Leading Remote and Distributed Teams

Not so long ago a 'team' typically meant a group of people located in the same building who had daily face-to-face interaction. Times have changed, and increasingly a team may include members in different locations, even different continents and time zones. They might even belong to other organisations - such as contractors or joint-venture partners.

In the first of a two-part article we look at the factors behind this pattern. Next month we will discuss how leaders of such teams can help them to become more effective.

Why is this happening?
On the face of it remote team working seems to be adding unwelcome complexities to the already challenging arena of effective team-working. So what lies behind this trend?
Several factors seem to be at work:

  • Businesses are becoming more global
    Most businesses started off as domestic companies, and as they grew they sought out foreign markets to sustain their expansion. The need for consistency of product and service delivery across national boundaries meant the creation of global business units, global or regional account management teams etc. all of which require the capability to co-ordinate resources around the world.

  • Lean organisations
    Competitive pressures have led to organisational streamlining, which means that fewer people are employed on a full-time, permanent basis. At the same time there has be an increase in the use of contractors, outsourcing, temps and part timers. These resources are often of high calibre and engaged in anything but routine work.
    Thus the work of many managers involves integrating resources both inside and outside the organisation to meet their business objectives. A European Business Manager for Microsoft comments ' for one of my projects I have to co-ordinate a team spread across no fewer than eight partner organisations. In fact I spend 60% of my time working with my external team. The effective management of this team is a major objective on which I am measured'.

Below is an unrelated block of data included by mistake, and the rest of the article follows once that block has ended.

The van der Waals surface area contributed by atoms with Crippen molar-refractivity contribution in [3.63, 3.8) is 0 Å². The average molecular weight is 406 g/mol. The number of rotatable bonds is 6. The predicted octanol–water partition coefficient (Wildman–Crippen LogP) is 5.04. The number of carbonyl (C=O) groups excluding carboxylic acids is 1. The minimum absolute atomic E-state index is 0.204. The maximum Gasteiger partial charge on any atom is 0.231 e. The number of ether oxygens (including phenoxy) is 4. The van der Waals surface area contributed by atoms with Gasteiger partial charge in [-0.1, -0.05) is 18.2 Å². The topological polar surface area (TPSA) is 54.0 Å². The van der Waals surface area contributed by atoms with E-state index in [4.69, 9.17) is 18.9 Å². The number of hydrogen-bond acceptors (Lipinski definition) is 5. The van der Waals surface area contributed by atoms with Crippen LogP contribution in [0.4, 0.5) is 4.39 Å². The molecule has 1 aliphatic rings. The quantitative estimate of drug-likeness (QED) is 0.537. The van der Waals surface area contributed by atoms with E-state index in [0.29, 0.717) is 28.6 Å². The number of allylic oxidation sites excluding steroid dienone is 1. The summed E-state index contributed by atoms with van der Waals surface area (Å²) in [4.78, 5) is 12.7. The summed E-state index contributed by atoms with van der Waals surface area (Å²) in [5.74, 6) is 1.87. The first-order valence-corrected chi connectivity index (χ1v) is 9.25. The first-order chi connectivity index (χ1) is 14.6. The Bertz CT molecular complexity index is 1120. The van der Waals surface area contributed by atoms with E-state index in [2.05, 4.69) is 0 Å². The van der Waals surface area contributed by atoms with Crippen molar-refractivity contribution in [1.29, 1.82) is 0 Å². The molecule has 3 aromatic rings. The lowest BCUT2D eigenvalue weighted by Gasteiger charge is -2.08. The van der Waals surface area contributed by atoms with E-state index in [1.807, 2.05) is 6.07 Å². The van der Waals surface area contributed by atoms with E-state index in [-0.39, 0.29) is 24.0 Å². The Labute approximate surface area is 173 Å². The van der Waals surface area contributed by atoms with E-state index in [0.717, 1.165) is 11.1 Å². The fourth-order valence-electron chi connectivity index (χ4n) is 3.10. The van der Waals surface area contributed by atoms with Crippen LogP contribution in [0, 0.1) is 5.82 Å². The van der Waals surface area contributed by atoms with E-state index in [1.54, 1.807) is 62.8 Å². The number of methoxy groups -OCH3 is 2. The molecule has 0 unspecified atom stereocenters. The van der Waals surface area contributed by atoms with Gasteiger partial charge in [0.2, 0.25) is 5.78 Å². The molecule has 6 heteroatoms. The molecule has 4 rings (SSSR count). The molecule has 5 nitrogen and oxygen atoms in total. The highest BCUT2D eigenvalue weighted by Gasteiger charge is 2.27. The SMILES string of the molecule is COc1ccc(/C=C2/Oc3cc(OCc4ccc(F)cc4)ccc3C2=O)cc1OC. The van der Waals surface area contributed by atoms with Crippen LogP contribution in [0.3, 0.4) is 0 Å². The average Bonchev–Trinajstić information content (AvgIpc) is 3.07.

• Partnering
    Because knowledge is becoming more complex and more specialised, companies do not always have the time to grow their own capabilities if they are to take advantage of new market opportunities. Instead they develop extensive networks of alliances and partnerships. Once they have found the right partner, the challenge becomes how to work with them effectively across organisational boundaries.

  • Pace of Change
    Companies need flexible structures and business processes to keep pace with the rapidly changing business environment. To support new initiatives such as the development of new products, services, technologies or markets, project teams are formed and re-formed using the best available resources wherever they reside.

  • The Knowledge Worker
    Over the last century the shift in economic emphasis from agriculture to industry to services to knowledge work has progressively released work from the shackles of location. It is possible to work in remote locations yet still participate in global activities. Software firms in the U.S. use programmers in India to write their code. In the Knowledge era workers do not have to 'go to work'; the work flows to the worker.

  • Communication technologies
    Finally, the rapid development and wide availability of sophisticated communications technology has enabled this revolution gain pace. At one time this relied upon the organisation itself having an extensive communication network.
    For example Digital Equipment Corporation, where I worked in the mid-1980s, had the world's largest computer-to-computer network in private (non-government) hands. E-mail and computer conferencing were simply the way we worked. As a manager there, my team included a Romanian in Geneva, an American in Paris, a Dutch trainer, and even my UK-based staff worked from home. Later I directed a project where the team included a Business school professor and an administrator in France (external), an internal administrator in the US, two Digital consultants in the US and an external consultant in the UK. What's more, in my eleven years with the company I was never based in the same country as my manager. Difficult as it was at times, team-working was immensely aided by access to the right technology.
    With the advent of the Internet, these resources are increasingly available to cross-organisational teams or to organisations without the technology infrastructure of their own. The Internet may be a very public place but it is possible to carve out private spaces within it. For example a new ProjectWorker product will allow team members to log onto a Web site to view common files, update project plans, read notices, exchange e-mails or even to interact in a chat room. This dramatically reduces the management effort needed to co-ordinate between team members and to monitor progress.

Next month:
Leading a distributed team
Building close relationships across distances
Making use of the technology
Working across time zones

Published on HBC Web-site 09/2000

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